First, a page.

On Mon, 16 Sep 2002 email@example.com wrote:
> Date: Mon, 16 Sep 2002 11:50:36 -0500
> From: firstname.lastname@example.org
> To: email@example.com
> Subject: Problem: RFC1166 addressing
> RFC 1166 states that:
> The class A network number 127 is assigned the "loopback"
> function, that is, a datagram sent by a higher level protocol
> to a network 127 address should loop back inside the host. No
> datagram "sent" to a network 127 address should ever appear on
> any network anywhere.
> Linux does not enforce this. I have uncovered some users using this
> function to attempt to circumvent the firewall. I am able to "create" 127
> network traffic as follows:
> Machine 1: ifconfig eth0:1 127.1.2.3 [ running kernel 2.2.14 ]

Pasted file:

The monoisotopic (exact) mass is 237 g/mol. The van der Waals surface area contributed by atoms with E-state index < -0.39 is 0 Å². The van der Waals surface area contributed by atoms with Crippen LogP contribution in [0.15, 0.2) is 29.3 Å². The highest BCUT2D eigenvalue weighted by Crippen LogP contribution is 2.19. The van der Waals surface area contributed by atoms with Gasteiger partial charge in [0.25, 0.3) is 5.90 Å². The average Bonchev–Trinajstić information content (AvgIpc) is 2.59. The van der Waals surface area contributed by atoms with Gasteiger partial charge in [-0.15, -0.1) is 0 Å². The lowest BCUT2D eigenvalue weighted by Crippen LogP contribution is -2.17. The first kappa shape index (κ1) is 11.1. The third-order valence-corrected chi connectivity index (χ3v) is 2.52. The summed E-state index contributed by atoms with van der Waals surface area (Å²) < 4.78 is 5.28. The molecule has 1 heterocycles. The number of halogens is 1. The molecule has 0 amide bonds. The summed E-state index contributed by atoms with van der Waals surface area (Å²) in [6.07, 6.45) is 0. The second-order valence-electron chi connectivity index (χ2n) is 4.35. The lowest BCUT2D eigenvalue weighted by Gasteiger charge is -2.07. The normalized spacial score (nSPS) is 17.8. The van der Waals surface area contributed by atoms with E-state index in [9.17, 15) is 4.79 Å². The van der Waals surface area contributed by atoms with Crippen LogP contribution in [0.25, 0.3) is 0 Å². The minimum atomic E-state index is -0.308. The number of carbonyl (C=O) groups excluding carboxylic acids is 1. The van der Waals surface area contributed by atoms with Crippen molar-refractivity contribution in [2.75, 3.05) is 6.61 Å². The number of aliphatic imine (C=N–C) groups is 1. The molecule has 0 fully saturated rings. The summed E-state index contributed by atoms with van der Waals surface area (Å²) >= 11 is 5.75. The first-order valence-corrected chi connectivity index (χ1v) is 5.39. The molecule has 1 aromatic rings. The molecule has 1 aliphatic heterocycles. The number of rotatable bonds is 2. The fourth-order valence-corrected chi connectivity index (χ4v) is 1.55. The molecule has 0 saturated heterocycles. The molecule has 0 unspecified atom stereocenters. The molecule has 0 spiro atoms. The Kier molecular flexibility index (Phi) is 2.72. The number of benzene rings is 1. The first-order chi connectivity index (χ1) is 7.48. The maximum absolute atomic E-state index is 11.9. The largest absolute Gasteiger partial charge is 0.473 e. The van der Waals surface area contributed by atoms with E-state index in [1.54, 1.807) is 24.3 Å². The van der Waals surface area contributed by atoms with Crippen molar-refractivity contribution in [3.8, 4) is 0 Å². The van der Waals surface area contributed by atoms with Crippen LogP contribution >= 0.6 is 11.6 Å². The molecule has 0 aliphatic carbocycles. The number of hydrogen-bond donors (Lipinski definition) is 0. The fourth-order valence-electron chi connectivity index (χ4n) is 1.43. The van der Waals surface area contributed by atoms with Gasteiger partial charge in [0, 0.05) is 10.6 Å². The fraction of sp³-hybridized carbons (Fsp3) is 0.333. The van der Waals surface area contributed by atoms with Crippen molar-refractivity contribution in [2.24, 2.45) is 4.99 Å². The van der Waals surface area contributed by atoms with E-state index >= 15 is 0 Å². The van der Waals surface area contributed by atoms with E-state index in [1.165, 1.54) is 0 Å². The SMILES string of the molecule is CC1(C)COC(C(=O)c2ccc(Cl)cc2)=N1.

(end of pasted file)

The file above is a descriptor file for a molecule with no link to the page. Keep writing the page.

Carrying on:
> Machine 2: ifconfig eth0:1 127.1.2.4 [ running kernel 2.4.19 ]
> Machine 2: ping 127.1.2.3
> Packets move between the hosts. Also seems to work on Macintosh.
I would call that a bug in the firewall rules. Depending on the hosts to
behave in such a way as to make life easier for the firewall makes for a
-- Gerhard Mack
<>< As a computer I find your faith in technology amusing.
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This archive was generated by hypermail 2b29 : Mon Sep 23 2002 - 22:00:17 EST